Historians and sociologists have remarked on the occurrence, in science, of "multiple independent discovery". Robert K. Merton defined such "multiples" as instances in which similar discoveries are made by scientists working independently of each other. "Sometimes the discoveries are simultaneous or almost so; sometimes a scientist will make a new discovery which, unknown to him, somebody else has made years before."---
From the 80's - a remarkable scanning job.
A few studies suggest that anticipated research is an occupational hazard for the majority of active researchers. Indeed, some investigators report being anticipated several times in their careers....
One of the most commonly cited examples is the independent formulation of the calculus by Newton and Leibniz, which has been definitively described by A. Rupert Halls Another is the theory of the evolution of the species, independently advanced by Charles Darwin and Alfred Russel Wallace.---
But multiple independent discovery is not limited to only a few historical instances involving the giants of scientific research. On the contrary, Merton believes that multiple discoveries, rather than unique ones, represent the common pattern in science.
From the International Journal of Pure and Applied Mathematics - a PDF file that I am tentatively offering a link to. You may need to search "A MODEL FOR CO-DISCOVERY IN SCIENCE BASED ON THE SYNCHRONIZATION OF GAUSS MAPS" to find it yourself):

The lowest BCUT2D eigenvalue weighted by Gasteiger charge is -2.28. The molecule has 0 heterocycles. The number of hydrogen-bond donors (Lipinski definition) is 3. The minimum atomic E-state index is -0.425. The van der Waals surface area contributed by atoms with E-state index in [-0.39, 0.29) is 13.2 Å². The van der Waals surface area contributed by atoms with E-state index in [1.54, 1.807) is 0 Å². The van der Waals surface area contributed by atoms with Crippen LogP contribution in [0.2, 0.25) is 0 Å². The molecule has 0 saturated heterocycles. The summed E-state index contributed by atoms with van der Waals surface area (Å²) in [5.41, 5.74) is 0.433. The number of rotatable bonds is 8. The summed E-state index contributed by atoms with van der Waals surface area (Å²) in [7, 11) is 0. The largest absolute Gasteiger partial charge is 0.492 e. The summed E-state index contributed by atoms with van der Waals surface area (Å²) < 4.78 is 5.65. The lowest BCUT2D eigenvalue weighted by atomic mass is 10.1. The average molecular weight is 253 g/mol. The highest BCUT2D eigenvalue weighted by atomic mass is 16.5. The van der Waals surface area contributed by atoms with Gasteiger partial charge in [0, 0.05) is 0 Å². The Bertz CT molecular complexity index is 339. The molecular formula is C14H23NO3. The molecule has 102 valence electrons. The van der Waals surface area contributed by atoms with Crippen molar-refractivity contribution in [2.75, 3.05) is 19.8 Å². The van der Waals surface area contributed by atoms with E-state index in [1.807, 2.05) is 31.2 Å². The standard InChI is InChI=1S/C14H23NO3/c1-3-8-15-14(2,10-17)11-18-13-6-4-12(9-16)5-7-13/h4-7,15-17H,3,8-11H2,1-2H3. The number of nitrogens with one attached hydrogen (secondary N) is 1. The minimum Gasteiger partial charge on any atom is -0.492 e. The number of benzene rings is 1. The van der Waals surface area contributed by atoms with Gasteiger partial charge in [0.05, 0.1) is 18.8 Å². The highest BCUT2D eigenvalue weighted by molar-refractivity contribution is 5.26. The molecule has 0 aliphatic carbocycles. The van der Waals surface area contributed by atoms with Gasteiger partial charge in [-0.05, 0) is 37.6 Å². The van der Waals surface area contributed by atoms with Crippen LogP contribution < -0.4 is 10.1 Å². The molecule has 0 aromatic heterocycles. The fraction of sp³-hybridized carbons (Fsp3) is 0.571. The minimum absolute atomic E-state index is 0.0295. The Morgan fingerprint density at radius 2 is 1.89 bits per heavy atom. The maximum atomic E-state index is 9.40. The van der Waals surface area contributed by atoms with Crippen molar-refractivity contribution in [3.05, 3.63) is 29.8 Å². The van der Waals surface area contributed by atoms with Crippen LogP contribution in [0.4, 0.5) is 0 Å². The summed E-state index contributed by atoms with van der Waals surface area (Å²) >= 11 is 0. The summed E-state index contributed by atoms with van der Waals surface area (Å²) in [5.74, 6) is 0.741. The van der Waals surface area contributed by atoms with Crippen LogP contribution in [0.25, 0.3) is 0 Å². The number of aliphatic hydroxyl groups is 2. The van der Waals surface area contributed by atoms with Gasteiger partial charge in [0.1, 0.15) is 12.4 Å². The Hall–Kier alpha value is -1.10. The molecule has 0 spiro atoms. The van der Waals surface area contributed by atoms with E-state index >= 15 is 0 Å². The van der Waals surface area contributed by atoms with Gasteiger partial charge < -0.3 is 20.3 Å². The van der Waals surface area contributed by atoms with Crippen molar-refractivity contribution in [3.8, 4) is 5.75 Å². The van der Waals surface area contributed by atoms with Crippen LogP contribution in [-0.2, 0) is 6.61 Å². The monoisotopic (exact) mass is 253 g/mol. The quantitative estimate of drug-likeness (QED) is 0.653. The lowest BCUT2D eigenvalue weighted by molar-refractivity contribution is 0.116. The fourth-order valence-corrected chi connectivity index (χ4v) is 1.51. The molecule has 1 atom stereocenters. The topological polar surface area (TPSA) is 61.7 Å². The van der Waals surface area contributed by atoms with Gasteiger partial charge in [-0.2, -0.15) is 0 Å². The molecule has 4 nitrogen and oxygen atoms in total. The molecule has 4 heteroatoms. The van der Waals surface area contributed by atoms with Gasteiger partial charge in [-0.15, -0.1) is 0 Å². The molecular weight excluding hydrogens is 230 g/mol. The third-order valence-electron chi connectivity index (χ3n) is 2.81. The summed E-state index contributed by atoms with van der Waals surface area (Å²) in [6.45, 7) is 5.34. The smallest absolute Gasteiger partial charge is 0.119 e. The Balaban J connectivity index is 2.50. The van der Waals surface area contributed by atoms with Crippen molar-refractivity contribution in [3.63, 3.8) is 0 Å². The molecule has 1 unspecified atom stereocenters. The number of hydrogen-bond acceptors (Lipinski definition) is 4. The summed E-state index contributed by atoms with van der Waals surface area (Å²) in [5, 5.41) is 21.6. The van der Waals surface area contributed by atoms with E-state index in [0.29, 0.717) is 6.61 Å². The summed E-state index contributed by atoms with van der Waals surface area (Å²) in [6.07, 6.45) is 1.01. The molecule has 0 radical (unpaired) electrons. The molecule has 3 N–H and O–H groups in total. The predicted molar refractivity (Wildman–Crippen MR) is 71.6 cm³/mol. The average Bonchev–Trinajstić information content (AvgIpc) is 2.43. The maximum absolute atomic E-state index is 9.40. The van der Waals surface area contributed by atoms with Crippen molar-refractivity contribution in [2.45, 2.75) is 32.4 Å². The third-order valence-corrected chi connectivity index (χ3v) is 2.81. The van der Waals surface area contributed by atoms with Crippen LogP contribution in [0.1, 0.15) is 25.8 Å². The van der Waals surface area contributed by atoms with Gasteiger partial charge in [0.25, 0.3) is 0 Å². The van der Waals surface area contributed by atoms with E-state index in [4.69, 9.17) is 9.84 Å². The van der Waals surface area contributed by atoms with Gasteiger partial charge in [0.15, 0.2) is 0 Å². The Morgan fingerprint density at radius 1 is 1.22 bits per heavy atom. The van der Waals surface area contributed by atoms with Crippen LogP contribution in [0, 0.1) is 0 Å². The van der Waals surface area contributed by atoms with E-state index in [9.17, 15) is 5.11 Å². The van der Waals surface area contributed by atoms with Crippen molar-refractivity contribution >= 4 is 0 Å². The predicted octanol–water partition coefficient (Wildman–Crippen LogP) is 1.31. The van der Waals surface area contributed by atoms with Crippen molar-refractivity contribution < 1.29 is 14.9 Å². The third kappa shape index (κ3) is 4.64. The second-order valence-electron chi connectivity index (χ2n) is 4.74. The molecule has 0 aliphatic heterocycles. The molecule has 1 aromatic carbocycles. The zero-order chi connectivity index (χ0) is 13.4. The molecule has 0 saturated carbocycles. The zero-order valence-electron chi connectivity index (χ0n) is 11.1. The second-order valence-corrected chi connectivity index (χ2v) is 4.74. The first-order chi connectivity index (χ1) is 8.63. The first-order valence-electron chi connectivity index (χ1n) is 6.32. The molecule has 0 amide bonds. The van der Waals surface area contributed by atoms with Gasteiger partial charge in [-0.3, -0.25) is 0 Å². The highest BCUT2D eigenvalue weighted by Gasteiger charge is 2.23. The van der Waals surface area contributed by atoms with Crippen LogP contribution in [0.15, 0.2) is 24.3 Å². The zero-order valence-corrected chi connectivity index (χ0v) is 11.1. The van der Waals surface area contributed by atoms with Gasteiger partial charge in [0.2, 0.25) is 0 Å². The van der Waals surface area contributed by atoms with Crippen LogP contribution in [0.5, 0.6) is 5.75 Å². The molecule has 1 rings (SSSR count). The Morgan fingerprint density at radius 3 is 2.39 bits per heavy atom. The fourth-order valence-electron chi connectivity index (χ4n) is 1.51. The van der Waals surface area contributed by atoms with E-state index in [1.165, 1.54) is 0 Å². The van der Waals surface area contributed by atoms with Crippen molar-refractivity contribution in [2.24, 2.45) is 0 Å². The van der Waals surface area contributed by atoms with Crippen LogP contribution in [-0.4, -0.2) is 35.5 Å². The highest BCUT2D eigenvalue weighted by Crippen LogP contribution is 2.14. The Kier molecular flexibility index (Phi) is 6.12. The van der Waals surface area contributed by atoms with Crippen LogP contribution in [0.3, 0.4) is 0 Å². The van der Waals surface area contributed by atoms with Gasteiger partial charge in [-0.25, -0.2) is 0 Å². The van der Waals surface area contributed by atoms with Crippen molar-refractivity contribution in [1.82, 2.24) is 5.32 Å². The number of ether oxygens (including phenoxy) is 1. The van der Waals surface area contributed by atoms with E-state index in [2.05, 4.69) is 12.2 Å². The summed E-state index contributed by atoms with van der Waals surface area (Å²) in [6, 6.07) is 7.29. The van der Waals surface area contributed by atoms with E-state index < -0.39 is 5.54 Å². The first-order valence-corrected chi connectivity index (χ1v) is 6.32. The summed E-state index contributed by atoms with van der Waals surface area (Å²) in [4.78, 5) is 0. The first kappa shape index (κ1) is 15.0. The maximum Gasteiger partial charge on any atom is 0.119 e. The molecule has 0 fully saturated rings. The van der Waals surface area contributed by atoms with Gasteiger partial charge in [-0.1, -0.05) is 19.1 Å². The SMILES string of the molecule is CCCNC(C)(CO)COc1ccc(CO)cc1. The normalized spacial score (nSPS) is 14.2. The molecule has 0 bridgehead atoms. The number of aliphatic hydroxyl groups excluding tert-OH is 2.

It is suggested that the driving external excitation that causes synchronization of systems and therefore co-discovery in science is the information access and its broad distribution in modern society produced by radio, tv, internet, books, newspapers, scientific articles among other media. It is concluded that co-discovery in science is a phenomenon which will be every time more frequent. For our 21th century we estimate that of the order of thousands co-discoveries will occur.I should point out that the English is interesting - as an ESL instructor, I cannot complain about it but if you choose to follow the link and download the PDF, be warned that it is heavy slogging. The math lexicon is also challenging.
All this to introduce, not a scientific discovery, but a card game that appeared to be cloned from another but wasn't.
Could you design a brand-new game using only a deck of classic playing cards? It’s a cool idea -- repurposing familiar components in an original context. But the design for the game that would become Donsol was born out of necessity, the mother of invention. A pack of cards was all the creators had on hand....
Devine Lu Linvega developed the iOS version of Donsol, a game that sees heart suits re-cast as “health potions,” clubs and spades as “monsters”. Starting with four cards, the player gathers health and fights enemies, making their way through an imagined dungeon space making combat calculations -- the health cards versus the monsters. It’s a fascinating idea.
The only problem is that completely unbeknownst to Linvega, someone had already made it.
“This explains why two people creating a game can stumble across the same mechanic, the same interaction and effect, even if they've never met, never played each other's games,” [Designer and teacher Naomi Clark] continues. She’s even had it happen to her.“It used to make me gnash my teeth, that someone else had also come across the idea that I was so proud of devising, and had beaten me to announcing or launching a game,” she says. “Over time, I've gotten much less attached to the feeling that any game mechanic could truly be ‘my idea’.”---